Industrial Structural Geology: Principles, Techniques and Integration
The practical application of structural geology in industry is varied and diverse; it is relevant at all scales, from plate-wide screening of new exploration areas down to fluid-flow behaviour along individual fractures. From an industry perspective, good structural practice is essential since it feeds into the quantification and recovery of reserves and ultimately underpins commercial investment choices. Many of the fundamental structural principles and techniques used by industry can be traced back to the academic community, and this volume aims to provide insights into how structural theory translates into industry practice.
Papers in this publication describe case studies and workflows that demonstrate applied structural geology, covering a spread of topics including trap definition, fault seal, fold-and-thrust belts, fractured reservoirs, fluid flow and geomechanics. Against a background of evolving ideas, new data types and advancing computational tools, the volume highlights the need for structural geologists to constantly re-evaluate the role they play in solving industrial challenges.
Structural model creation: the impact of data type and creative space on geological reasoning and interpretation
Published:January 01, 2015
C. E. Bond, G. Johnson, J. F. Ellis, 2015. "Structural model creation: the impact of data type and creative space on geological reasoning and interpretation", Industrial Structural Geology: Principles, Techniques and Integration, F. L. Richards, N. J. Richardson, S. J. Rippington, R. W. Wilson, C. E. Bond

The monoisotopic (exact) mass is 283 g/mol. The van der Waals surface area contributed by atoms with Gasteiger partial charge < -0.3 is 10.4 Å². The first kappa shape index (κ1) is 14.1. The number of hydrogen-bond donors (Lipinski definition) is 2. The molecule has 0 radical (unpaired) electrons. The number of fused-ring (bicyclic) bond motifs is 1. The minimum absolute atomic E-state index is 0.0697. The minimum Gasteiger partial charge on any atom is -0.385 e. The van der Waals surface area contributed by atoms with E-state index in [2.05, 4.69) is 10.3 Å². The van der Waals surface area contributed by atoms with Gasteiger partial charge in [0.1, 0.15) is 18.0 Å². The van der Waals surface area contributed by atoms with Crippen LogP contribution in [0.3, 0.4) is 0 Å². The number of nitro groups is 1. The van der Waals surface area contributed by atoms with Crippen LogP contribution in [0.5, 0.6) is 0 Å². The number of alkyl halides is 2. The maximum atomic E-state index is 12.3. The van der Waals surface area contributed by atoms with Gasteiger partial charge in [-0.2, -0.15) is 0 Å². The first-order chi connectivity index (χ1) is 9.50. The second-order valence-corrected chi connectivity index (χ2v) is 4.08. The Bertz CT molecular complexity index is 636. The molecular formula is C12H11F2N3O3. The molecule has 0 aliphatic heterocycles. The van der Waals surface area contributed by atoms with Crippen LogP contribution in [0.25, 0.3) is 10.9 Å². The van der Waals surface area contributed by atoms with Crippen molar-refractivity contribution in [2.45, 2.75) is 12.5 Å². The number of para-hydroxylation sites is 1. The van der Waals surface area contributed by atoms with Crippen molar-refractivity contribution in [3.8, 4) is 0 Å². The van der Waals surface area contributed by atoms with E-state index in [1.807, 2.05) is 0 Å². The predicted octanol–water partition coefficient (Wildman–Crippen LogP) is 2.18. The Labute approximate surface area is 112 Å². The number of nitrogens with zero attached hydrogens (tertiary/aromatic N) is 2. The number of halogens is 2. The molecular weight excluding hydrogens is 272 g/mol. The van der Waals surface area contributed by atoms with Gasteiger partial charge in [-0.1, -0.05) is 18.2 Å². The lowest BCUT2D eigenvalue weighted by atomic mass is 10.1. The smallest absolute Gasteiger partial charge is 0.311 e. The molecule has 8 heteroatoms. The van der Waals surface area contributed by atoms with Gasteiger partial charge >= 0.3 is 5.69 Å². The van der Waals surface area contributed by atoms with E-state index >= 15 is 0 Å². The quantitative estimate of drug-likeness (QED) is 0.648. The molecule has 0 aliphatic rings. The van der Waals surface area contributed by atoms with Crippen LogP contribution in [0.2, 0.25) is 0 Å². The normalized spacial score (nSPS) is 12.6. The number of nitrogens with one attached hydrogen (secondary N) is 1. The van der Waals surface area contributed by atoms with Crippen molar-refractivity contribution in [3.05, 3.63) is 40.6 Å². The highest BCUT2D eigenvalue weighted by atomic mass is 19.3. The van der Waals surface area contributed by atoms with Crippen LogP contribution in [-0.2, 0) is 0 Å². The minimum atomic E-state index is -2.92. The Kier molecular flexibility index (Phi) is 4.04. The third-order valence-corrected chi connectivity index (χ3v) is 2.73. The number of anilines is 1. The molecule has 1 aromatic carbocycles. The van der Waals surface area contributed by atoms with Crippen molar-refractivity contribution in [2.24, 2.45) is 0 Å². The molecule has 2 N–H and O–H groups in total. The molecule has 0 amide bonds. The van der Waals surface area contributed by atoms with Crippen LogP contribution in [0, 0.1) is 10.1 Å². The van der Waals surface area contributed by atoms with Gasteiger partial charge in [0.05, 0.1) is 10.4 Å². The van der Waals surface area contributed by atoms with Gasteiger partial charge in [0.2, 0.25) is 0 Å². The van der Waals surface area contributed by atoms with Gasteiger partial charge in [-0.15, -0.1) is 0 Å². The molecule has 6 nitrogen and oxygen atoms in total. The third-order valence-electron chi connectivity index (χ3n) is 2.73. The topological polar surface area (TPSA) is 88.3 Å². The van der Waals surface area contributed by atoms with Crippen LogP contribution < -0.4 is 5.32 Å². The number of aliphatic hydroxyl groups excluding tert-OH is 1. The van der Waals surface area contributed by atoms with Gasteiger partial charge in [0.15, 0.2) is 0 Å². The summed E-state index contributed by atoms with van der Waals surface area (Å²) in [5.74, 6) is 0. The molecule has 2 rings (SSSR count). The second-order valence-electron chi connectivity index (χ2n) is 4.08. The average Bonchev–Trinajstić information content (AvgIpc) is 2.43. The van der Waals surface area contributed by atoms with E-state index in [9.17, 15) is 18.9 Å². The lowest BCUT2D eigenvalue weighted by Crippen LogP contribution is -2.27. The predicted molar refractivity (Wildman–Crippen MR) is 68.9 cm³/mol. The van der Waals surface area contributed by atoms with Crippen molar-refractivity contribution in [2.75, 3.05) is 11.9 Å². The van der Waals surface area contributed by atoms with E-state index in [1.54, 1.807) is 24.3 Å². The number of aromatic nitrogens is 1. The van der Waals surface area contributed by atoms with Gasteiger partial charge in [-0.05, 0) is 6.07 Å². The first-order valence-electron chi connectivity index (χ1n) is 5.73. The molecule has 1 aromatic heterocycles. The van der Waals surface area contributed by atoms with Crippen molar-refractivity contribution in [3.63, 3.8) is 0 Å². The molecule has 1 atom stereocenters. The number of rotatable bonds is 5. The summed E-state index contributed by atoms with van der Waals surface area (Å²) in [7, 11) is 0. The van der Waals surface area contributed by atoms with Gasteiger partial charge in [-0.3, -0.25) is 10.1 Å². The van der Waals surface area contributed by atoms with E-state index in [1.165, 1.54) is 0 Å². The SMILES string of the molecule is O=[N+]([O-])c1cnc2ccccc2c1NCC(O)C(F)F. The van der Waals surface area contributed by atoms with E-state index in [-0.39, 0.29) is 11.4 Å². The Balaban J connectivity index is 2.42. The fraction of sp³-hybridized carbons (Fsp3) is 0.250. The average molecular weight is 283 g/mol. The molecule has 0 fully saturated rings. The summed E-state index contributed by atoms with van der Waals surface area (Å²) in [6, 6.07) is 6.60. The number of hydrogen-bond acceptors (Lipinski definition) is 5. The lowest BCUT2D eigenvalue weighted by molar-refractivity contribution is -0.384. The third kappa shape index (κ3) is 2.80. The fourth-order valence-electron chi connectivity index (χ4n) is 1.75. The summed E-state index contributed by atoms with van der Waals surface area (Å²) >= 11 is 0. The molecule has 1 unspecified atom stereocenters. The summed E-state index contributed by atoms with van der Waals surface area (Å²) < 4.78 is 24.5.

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Interpretation of sparse or incomplete datasets is a fundamental part of geology, particularly when building models of the subsurface. Available geological data are often remotely sensed (seismic data) or very limited in spatial extent (borehole data). Understanding how different datasets are interpreted and what makes an interpreter effective is critical if accurate geological models are to be created. A comparison of the interpretation outcome and techniques used by two cohorts interpreting different geological datasets of the same model, an inversion structure, was made. The first cohort consists of interpreters of the synthetic seismic image data in Bond et al. (‘What do you think this is?: “Conceptual uncertainty” in geoscience interpretation’, GSA Today, 2007, 17, 4–10, http://dx.doi.org/10.1130/GSAT01711A.1); the second cohort is new and interpreted borehole data. The outcomes of the borehole interpretation dataset support earlier findings that technique use, specifically evidence of geological evolution thought processes, results in more effective interpretation. The results also show that the borehole interpreters were more effective at arriving at the correct interpretation. Analysis of their final interpretations in the context of psychological and medical image analysis research suggests that the clarity of the original dataset, the amount of noise and white space may play a role in interpretation outcome, through enforced geological reasoning during data interpretation.